An archaeological team has discovered the oldest Roman baths in Asia Minor - underneath existing Roman baths.  Location:  Sagalassos, Turkey, which was inhabited as a city until the 7th century AD, when it was destroyed by earthquakes. 

Prior to the Sagalassos discovery, the Capito Baths in Miletus, built during the reign of Emperor Claudius (41-54 AD), were the oldest known Roman bathing complex in Asia Minor.

This summer, however, below the remains of the previously unearthed Imperial Baths (ca. 120-165 AD – with a surface area of more than 5,000 square meters), a second bathing complex was discovered in Sagalassos, much older and smaller than the Imperial Baths and dated to 10-30 AD, though it was probably built earlier, during the reign of Augustus or Tiberius.

The newly discovered complex measures 32.5 by 40 meters and well preserved.  Professor Marc Waelkens and his archaeological team, who discovered it, say the walls must have been at least 12 meters high, though 8.5 meters remain erect today. Those Old Baths were replaced by the larger Imperial Baths, when Hadrian selected Sagalassos as the centre of the Imperial cult for all of Pisidia, to which the city belonged. This included the organization of festivals and games (agones), which attracted thousands, so that a new urban infrastructure became necessary in order to accommodate the Pisidian visitors to these events.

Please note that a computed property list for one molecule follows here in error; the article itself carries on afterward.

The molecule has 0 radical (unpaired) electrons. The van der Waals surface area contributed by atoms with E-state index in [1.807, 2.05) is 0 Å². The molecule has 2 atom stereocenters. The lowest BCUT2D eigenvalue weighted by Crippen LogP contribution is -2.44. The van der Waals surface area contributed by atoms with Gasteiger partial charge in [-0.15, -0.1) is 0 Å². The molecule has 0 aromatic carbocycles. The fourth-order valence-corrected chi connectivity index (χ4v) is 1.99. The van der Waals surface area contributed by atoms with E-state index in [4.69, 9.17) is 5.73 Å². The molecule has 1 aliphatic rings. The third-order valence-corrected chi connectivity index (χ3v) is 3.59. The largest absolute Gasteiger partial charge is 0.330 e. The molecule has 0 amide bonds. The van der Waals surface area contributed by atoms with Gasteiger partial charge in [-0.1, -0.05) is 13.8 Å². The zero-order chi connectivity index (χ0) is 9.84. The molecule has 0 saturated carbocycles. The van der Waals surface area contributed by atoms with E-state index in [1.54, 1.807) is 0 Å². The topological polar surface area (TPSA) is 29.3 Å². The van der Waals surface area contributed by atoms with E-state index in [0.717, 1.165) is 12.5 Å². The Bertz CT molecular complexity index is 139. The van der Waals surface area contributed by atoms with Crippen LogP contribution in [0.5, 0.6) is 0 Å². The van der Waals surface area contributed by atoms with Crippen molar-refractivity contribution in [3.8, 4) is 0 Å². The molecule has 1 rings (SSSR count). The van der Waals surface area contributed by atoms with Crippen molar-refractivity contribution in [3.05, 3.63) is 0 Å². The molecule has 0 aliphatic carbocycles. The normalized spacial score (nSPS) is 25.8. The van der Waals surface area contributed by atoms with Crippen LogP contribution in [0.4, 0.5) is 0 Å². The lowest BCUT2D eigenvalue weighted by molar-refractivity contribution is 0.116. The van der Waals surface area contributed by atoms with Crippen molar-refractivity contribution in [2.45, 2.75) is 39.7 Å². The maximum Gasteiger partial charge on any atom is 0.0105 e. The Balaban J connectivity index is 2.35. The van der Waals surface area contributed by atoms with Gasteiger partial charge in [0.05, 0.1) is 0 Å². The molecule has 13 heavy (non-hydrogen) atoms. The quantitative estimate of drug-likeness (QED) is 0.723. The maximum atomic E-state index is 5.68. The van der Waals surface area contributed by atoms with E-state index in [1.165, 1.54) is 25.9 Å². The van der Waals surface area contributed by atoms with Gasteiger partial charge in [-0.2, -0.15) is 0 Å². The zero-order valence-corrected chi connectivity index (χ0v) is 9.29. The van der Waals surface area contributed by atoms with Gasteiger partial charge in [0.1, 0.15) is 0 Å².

sagalassos south wall of the heating room of the bathing complex
The approximately. 3 meter high south wall of the heating room of the bathing complex. Warm air was blown under the floor of the middle apsidal space or ‘caldarium’ (hot water pool).  Credit: Katholieke Universiteit Leuven

The Roman and Italian bathing habits consisted of a succession of a warm water pool, a hot water pool and a cold water pool. Each pool was housed in a separate space; a ‘tepidarium’, a ‘caldarium’ and a ‘frigidarium’, respectively. The latter usually contained a pool (a ‘piscina’ or ‘natatio’).

Excavations this past summer also revealed the façade of an important public building dating from the reign of Emperor Augustus (25 BC - 14 AD). It may have been the town hall of Sagalassos. Furthermore, it was concluded that the triumphal arch, hitherto thought to pay tribute to Caligula, was actually erected in honour of his uncle and successor Claudius (41-54 AD) and Claudius’ brother Germanicus, Caligula’s father.

sagalassos arched walls of the three parallel apsidal rooms
The arched walls of the three parallel apsidal rooms (ns. 1-3) of the bathing complex that was built no later than 10-30 AD are visible under the straight walls of the southern façade of the ‘Imperial Baths’ in Sagalassos (3 to 6 upper layers of stone). The older bathing complex was modelled on Campanian examples (the baths at Pompeii, for example).  Credit: Katholieke Universiteit Leuven

At the end of the season’s excavations, an Antonine Nymphaeum (monumental fountain) was inaugurated at the site.

More on Sagalassos